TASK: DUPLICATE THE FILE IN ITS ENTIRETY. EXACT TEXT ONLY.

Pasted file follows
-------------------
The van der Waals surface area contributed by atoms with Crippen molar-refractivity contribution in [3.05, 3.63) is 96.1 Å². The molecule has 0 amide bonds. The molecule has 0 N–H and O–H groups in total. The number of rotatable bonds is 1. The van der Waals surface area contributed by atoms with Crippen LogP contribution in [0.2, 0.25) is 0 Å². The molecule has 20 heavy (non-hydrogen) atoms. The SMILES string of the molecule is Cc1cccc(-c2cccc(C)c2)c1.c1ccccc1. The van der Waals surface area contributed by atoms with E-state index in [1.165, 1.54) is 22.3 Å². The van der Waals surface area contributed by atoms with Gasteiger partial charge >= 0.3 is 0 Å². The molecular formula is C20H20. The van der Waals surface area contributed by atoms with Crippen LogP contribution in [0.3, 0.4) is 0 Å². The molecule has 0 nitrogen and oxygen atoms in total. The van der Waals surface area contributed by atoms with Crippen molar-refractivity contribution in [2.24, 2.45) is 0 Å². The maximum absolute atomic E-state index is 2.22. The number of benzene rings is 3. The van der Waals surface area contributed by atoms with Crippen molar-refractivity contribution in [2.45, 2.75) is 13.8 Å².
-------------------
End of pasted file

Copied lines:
The van der Waals surface area contributed by atoms with Crippen molar-refractivity contribution in [3.05, 3.63) is 96.1 Å². The molecule has 0 amide bonds. The molecule has 0 N–H and O–H groups in total. The number of rotatable bonds is 1. The van der Waals surface area contributed by atoms with Crippen LogP contribution in [0.2, 0.25) is 0 Å². The molecule has 20 heavy (non-hydrogen) atoms. The SMILES string of the molecule is Cc1cccc(-c2cccc(C)c2)c1.c1ccccc1. The van der Waals surface area contributed by atoms with E-state index in [1.165, 1.54) is 22.3 Å². The van der Waals surface area contributed by atoms with Gasteiger partial charge >= 0.3 is 0 Å². The molecular formula is C20H20. The van der Waals surface area contributed by atoms with Crippen LogP contribution in [0.3, 0.4) is 0 Å². The molecule has 0 nitrogen and oxygen atoms in total. The van der Waals surface area contributed by atoms with Crippen molar-refractivity contribution in [2.24, 2.45) is 0 Å². The maximum absolute atomic E-state index is 2.22. The number of benzene rings is 3. The van der Waals surface area contributed by atoms with Crippen molar-refractivity contribution in [2.45, 2.75) is 13.8 Å².